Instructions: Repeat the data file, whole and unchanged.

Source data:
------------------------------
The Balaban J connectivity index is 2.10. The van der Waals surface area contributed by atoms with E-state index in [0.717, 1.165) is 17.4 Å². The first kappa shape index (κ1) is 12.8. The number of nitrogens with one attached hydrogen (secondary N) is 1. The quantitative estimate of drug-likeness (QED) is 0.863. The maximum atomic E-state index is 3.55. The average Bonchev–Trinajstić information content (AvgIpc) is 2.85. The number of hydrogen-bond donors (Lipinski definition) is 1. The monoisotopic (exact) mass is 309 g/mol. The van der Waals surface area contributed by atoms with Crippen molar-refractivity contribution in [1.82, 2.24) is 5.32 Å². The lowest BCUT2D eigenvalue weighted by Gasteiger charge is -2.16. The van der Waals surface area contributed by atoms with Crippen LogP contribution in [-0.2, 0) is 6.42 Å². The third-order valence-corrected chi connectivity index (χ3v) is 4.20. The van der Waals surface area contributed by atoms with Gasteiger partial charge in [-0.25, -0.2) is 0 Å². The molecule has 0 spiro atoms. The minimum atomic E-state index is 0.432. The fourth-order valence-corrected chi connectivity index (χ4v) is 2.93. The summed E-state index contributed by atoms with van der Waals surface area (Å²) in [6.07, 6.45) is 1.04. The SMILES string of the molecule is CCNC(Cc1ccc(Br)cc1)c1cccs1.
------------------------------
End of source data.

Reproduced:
The Balaban J connectivity index is 2.10. The van der Waals surface area contributed by atoms with E-state index in [0.717, 1.165) is 17.4 Å². The first kappa shape index (κ1) is 12.8. The number of nitrogens with one attached hydrogen (secondary N) is 1. The quantitative estimate of drug-likeness (QED) is 0.863. The maximum atomic E-state index is 3.55. The average Bonchev–Trinajstić information content (AvgIpc) is 2.85. The number of hydrogen-bond donors (Lipinski definition) is 1. The monoisotopic (exact) mass is 309 g/mol. The van der Waals surface area contributed by atoms with Crippen molar-refractivity contribution in [1.82, 2.24) is 5.32 Å². The lowest BCUT2D eigenvalue weighted by Gasteiger charge is -2.16. The van der Waals surface area contributed by atoms with Crippen LogP contribution in [-0.2, 0) is 6.42 Å². The third-order valence-corrected chi connectivity index (χ3v) is 4.20. The van der Waals surface area contributed by atoms with Gasteiger partial charge in [-0.25, -0.2) is 0 Å². The molecule has 0 spiro atoms. The minimum atomic E-state index is 0.432. The fourth-order valence-corrected chi connectivity index (χ4v) is 2.93. The summed E-state index contributed by atoms with van der Waals surface area (Å²) in [6.07, 6.45) is 1.04. The SMILES string of the molecule is CCNC(Cc1ccc(Br)cc1)c1cccs1.